Distance: 56.7 km
Time: 2 hours 56 minutes
Average speed: 19.3 kph
Ascent: 397 m
Total distance: 330.4 km
Total time: 20 hours 44 minutes
Le Puy-en-Velay turned out to be an ideal place for a rest day. On our first evening we searched for a restaurant which served the local Puy lentils, as we thought we should try them at source, and happened upon l’Ecu d’Or, which was excellent. After a lazy morning the following day, we did what we often do in an unfamiliar French town or city – we sought out the Petit Train and had an excellent hour’s tour around the city, taking in some of the striking volcanic landscape.
In the evening the late sun enhanced the view from the window of our apartment.
What we didn’t see, surprisingly enough, were any pilgrims setting off for Santiago di Compostela (Le Puy is one of the major starting points for the walk), nor did we see any of the “scallop shell” markers along the route which we have seen in other locations. Perhaps we weren’t looking hard enough – it was our rest day, after all.
We’re fairly sure we’ve never done two consecutive days where we climbed more than one thousand metres each day before. Certainly our legs felt very heavy and the rest day was most welcome. It does get easier from here onwards though, apparently.
Our first task this morning on leaving was to visit a cycle shop, to acquire some more electrolyte tablets for our bidons – essential on hot cycling days. This achieved, we set off out of the city, the traffic diminishing, onto the “Route des Gorges de la Loire”. It was the perfect start to a very enjoyable day. We had the odd cheery wave from a passing motorist, and a dog barked out of the window of a passing van – we will assume it was a bark of encouragement.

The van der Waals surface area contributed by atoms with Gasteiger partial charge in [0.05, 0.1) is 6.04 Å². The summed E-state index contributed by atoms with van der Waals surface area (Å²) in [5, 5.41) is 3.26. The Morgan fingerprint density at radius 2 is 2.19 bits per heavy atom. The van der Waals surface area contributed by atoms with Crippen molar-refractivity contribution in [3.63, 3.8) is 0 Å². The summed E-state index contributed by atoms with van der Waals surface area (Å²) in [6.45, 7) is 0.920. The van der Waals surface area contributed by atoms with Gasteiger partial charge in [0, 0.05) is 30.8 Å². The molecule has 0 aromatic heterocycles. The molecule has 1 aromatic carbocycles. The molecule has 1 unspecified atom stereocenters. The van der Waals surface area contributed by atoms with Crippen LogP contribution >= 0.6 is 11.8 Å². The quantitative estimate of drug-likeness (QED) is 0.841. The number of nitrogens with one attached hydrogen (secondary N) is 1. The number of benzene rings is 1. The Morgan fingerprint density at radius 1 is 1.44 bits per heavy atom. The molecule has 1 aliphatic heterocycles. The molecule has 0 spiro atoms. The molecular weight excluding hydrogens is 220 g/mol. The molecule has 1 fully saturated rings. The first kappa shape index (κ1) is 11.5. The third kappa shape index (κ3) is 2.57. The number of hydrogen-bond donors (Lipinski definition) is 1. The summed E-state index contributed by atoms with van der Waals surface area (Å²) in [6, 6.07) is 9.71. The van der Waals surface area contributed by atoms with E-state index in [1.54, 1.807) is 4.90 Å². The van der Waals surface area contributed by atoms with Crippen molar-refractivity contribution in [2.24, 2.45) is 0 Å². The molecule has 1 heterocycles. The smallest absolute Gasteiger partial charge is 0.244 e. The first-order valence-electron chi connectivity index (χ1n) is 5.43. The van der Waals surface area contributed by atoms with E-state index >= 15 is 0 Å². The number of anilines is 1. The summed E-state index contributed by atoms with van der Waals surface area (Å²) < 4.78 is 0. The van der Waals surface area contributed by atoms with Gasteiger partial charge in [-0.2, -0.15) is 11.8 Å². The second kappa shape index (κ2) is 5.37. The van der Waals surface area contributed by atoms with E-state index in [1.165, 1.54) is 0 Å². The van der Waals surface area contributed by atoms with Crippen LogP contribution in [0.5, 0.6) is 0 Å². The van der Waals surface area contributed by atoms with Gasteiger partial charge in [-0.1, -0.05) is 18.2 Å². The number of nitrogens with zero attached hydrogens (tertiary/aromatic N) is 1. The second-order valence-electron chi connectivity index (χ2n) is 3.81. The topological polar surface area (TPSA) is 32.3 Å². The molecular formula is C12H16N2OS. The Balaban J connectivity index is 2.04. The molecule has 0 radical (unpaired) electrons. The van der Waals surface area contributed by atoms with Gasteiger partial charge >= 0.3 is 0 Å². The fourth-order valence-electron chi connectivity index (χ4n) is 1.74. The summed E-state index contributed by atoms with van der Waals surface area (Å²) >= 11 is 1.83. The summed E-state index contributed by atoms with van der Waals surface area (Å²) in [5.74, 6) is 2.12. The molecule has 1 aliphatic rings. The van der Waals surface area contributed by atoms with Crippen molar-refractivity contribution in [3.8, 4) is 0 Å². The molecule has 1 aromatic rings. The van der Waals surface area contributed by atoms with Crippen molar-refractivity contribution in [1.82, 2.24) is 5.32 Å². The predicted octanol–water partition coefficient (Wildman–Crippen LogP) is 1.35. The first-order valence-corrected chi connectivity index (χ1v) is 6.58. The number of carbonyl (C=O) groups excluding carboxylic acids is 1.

The Loire has already increased in size – as we entered the gorge it was about the same width as the River Wharfe as it passes through Ilkley; by the end of the day it was comparable to the Ouse downstream of York. The gorges were steep sided, lined with craggy metamorphic rocks.
Our route took us back and forth across the adolescent Loire, in blazing sunshine, with our average speed hovering in the early twenties. The tandem felt smooth and comfortable and the heaviness in our legs dissipated. We stopped briefly to take a picture of the Château Lavoute Polignac, the first large château we’ve seen on the Loire.
The gradient (for most of the morning) was almost imperceptibly downhill, and a joy to ride! Again, up above were several birds of prey, eagle-sized, I’m afraid I cannot be more precise. I think there was a red kite too. Neither of us has ever seen this quantity of eagles and other birds of prey before, it is mesmerising to watch them and one has to keep reminding oneself to concentrate on the road ahead.
As lunchtime approached we crossed to the western side of the river at Retournac and set off up the first part of a stiff climb – the only one of the day – which would last for several kilometres.
Early in the climb we arrived at the centre of Retournac and decided to take lunch. The restaurant we chose offered a full meal for lunch (starter, main, dessert and optional cheese). We weren’t making that mistake again (as we did once on our journey from Calais to Spain, leaving us too full to cycle in the afternoon), so we persuaded them to allow us one course each!
The rest of the climb, after lunch, was a long grind upwards over three kilometres or so, but once we had reached the top we were rewarded with a glorious smooth and shallow descent for the subsequent six kilometres. We interrupted our descent briefly at the mediaeval village of Beauzac.
Thereafter it was a simple descent to Bas-en-Basset. We had originally planned to carry on to Le Pertuiset today, but we had difficulty in finding accommodation, so we’ve re-jigged the next couple of days to take this into account. Our destination tomorrow is Feurs, sixty-seven kilometres away.